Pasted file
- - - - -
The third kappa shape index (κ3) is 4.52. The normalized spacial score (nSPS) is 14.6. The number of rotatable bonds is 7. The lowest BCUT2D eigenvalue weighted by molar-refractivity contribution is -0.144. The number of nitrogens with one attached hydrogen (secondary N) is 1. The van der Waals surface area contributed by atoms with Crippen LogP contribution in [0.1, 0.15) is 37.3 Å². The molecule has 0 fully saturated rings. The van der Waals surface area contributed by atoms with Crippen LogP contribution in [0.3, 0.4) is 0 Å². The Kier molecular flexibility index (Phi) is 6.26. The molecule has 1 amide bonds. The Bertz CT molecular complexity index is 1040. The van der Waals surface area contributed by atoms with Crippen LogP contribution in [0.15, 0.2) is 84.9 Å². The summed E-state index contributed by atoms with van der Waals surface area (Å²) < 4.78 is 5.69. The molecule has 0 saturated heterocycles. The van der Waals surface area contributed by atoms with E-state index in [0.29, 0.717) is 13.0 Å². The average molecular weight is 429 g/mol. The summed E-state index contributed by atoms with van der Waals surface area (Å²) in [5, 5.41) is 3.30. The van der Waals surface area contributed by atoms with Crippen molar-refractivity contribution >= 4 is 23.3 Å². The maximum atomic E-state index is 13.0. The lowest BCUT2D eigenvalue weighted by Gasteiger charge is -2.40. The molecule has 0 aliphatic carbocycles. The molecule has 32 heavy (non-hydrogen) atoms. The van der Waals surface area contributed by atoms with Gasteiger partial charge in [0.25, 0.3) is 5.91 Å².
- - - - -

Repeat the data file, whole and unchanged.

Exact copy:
The third kappa shape index (κ3) is 4.52. The normalized spacial score (nSPS) is 14.6. The number of rotatable bonds is 7. The lowest BCUT2D eigenvalue weighted by molar-refractivity contribution is -0.144. The number of nitrogens with one attached hydrogen (secondary N) is 1. The van der Waals surface area contributed by atoms with Crippen LogP contribution in [0.1, 0.15) is 37.3 Å². The molecule has 0 fully saturated rings. The van der Waals surface area contributed by atoms with Crippen LogP contribution in [0.3, 0.4) is 0 Å². The Kier molecular flexibility index (Phi) is 6.26. The molecule has 1 amide bonds. The Bertz CT molecular complexity index is 1040. The van der Waals surface area contributed by atoms with Crippen LogP contribution in [0.15, 0.2) is 84.9 Å². The summed E-state index contributed by atoms with van der Waals surface area (Å²) < 4.78 is 5.69. The molecule has 0 saturated heterocycles. The van der Waals surface area contributed by atoms with E-state index in [0.29, 0.717) is 13.0 Å². The average molecular weight is 429 g/mol. The summed E-state index contributed by atoms with van der Waals surface area (Å²) in [5, 5.41) is 3.30. The van der Waals surface area contributed by atoms with Crippen molar-refractivity contribution >= 4 is 23.3 Å². The maximum atomic E-state index is 13.0. The lowest BCUT2D eigenvalue weighted by Gasteiger charge is -2.40. The molecule has 0 aliphatic carbocycles. The molecule has 32 heavy (non-hydrogen) atoms. The van der Waals surface area contributed by atoms with Gasteiger partial charge in [0.25, 0.3) is 5.91 Å².